James Wood, on the other hand, doesn't have the excuse of being a generally inept critic, certainly not if his hyperelevated reputation for "intelligence" and "close reading" is to be taken seriously. And, indeed, Wood's familiarity with modern fiction (especially English and European fiction) can't be impugned, and, unlike Hitchens, he does take care to cite text and offer support for his judgments (which are in turn literary judgments rather than political arguments or expressions of dyspepsia). Yet Wood's negative review of Terrorist essentially rests on the conclusion that Updike isn't Dostoevsky or Conrad and that he isn't a psychological realist. These seem to me to be charges Updike would pretty readily confess to, and they only seem like damning criticism because Wood, as is his wont, advances his own preference for psychological realism, for realistic fiction that gives us an account of Mind, to the front of the line where proper literary strategies are concerned. Only psychological realism is a proper literary strategy, according to Wood, and writing that doesn't conform to his prejudice gets labeled "hysterical" or worse. Wood's reviews would be much easier to take if he began every one of them with a disclaimer: I have a particular hobbyhorse I like to ride when reviewing fiction, and in this case I have chosen a writer who allows me to ride it like the wind!
Wood tells us that the fatal flaw in Terrorist is that it shows Updike's failure "at the essential task of free indirect style." Updike "will begin a paragraph in his character's voice, and then, apparently losing any capacity for the necessary ventriloquism, decide utterly to write over his character." Updike's protagonist, Ahmad, "has no personality, no quiddity as an eighteen-year-old American, so he is Updike's serf, ready for whatever the writer chooses to do with him. In Updikeland, this means lyrical authorial commentary." In other words: Updike does not give over his prose to the task of probing his character's consciousness; he does not present us with a psychological portrait that subsumes either style or form to fiction's putative capacity to delve within, to make characters "real" to us by inviting us into their minds.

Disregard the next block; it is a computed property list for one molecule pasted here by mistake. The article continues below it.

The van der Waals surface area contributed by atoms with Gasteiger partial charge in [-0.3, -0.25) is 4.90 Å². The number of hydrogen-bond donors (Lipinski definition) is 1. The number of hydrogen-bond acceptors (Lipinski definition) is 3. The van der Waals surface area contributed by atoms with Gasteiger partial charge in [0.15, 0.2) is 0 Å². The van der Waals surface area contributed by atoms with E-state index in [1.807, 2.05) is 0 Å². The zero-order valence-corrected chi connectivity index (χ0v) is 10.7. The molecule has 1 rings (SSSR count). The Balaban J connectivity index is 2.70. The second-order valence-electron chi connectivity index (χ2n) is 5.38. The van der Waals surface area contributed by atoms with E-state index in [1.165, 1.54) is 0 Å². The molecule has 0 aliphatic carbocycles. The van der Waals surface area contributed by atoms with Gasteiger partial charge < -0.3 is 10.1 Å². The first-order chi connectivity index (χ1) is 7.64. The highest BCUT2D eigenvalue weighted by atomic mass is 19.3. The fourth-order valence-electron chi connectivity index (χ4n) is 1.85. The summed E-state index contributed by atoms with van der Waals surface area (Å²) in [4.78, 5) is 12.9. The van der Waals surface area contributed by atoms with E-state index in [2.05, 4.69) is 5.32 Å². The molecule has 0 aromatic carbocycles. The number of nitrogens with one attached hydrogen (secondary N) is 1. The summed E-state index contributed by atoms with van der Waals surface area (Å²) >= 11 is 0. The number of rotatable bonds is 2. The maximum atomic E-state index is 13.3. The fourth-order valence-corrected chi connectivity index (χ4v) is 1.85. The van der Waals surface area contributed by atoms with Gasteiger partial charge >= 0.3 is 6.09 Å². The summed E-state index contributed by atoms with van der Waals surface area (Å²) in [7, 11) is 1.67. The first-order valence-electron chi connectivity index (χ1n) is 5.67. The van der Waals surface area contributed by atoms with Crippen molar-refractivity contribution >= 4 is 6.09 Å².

Updike's "lyrical authorial commentary" in Terrorist is not much altered from what we find in much of his other fiction, so Wood's complaint can't really be about this novel alone. This is Wood attempting a takedown of Updike based on a perceived flaw in one particular book, in which Updike has taken a risk by treating a subject not immediately and recognizably Updikean, however much he is able to render it with his usual precisely observed style. It allows Wood to make the same kind of criticism that has always been made of Updike, but to dress it up in fancier crittalk ("free indirect style"): Updike is too besotted with language. He writes too much.
It is true that Updike does not use the free indirect style. It is true that he "writes over" his characters. Although his third-person narratives (and most of his fiction does use third-person narration) do center on particular characters and their responses to events, Updike does not "inhabit" them in a way that would erase his own stylistic tracks. Updike's writing draws on his characters' mental storehouse of memories and images, but does not dwell in [their] immediate awareness. It creates writing out of that storehouse. Updike does not prove himself inadequate at psychological realism. He doesn't attempt it. Wood's criticism is thus entirely irrelevant and his review utterly useless.
Both Hitchens's and Wood's reviews seem to me of a piece with Leon Wieseltier's condemnation of Updike for "aestheticizing" the ruined World Trade Center in his depiction of the scene that appeared shortly after the events of 9/11/01. Updike merely applied his considerable powers of visual description to the task of evoking the disaster and was denounced as some kind of moral leper. It isn't surprising that Hitchens and Woods, themselves both moral critics suspicious of the merely aesthetic, would join in on the faultfinding once Updike dared to write a whole novel steeped in associations with the events of that day.